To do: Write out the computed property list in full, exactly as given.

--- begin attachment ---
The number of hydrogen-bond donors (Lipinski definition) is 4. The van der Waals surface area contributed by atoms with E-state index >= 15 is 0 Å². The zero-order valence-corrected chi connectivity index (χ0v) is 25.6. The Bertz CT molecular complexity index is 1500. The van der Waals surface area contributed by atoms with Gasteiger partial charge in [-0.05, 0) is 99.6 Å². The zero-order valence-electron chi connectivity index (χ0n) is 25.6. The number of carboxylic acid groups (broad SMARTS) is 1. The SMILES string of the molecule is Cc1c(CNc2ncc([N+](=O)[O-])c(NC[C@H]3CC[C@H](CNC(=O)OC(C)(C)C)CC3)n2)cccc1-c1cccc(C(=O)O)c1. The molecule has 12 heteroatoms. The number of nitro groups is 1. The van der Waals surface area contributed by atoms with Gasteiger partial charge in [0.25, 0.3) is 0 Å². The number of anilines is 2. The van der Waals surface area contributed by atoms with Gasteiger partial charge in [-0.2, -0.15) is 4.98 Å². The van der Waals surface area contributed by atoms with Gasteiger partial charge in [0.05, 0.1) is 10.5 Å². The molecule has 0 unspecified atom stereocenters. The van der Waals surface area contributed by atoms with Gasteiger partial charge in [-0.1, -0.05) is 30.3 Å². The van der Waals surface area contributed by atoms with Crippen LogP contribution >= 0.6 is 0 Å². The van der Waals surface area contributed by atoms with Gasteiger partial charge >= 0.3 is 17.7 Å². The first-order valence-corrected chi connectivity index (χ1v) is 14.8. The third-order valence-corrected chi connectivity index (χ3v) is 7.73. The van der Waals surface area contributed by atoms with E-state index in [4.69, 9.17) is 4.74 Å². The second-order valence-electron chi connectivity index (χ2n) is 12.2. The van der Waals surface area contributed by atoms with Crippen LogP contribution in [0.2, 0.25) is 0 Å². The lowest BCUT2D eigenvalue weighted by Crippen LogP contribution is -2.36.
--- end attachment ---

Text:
The number of hydrogen-bond donors (Lipinski definition) is 4. The van der Waals surface area contributed by atoms with E-state index >= 15 is 0 Å². The zero-order valence-corrected chi connectivity index (χ0v) is 25.6. The Bertz CT molecular complexity index is 1500. The van der Waals surface area contributed by atoms with Gasteiger partial charge in [-0.05, 0) is 99.6 Å². The zero-order valence-electron chi connectivity index (χ0n) is 25.6. The number of carboxylic acid groups (broad SMARTS) is 1. The SMILES string of the molecule is Cc1c(CNc2ncc([N+](=O)[O-])c(NC[C@H]3CC[C@H](CNC(=O)OC(C)(C)C)CC3)n2)cccc1-c1cccc(C(=O)O)c1. The molecule has 12 heteroatoms. The number of nitro groups is 1. The van der Waals surface area contributed by atoms with Gasteiger partial charge in [0.25, 0.3) is 0 Å². The number of anilines is 2. The van der Waals surface area contributed by atoms with Gasteiger partial charge in [-0.2, -0.15) is 4.98 Å². The van der Waals surface area contributed by atoms with Gasteiger partial charge in [0.05, 0.1) is 10.5 Å². The molecule has 0 unspecified atom stereocenters. The van der Waals surface area contributed by atoms with Gasteiger partial charge in [-0.1, -0.05) is 30.3 Å². The van der Waals surface area contributed by atoms with Crippen LogP contribution >= 0.6 is 0 Å². The van der Waals surface area contributed by atoms with Gasteiger partial charge >= 0.3 is 17.7 Å². The first-order valence-corrected chi connectivity index (χ1v) is 14.8. The third-order valence-corrected chi connectivity index (χ3v) is 7.73. The van der Waals surface area contributed by atoms with E-state index in [4.69, 9.17) is 4.74 Å². The second-order valence-electron chi connectivity index (χ2n) is 12.2. The van der Waals surface area contributed by atoms with Crippen LogP contribution in [0.2, 0.25) is 0 Å². The lowest BCUT2D eigenvalue weighted by Crippen LogP contribution is -2.36.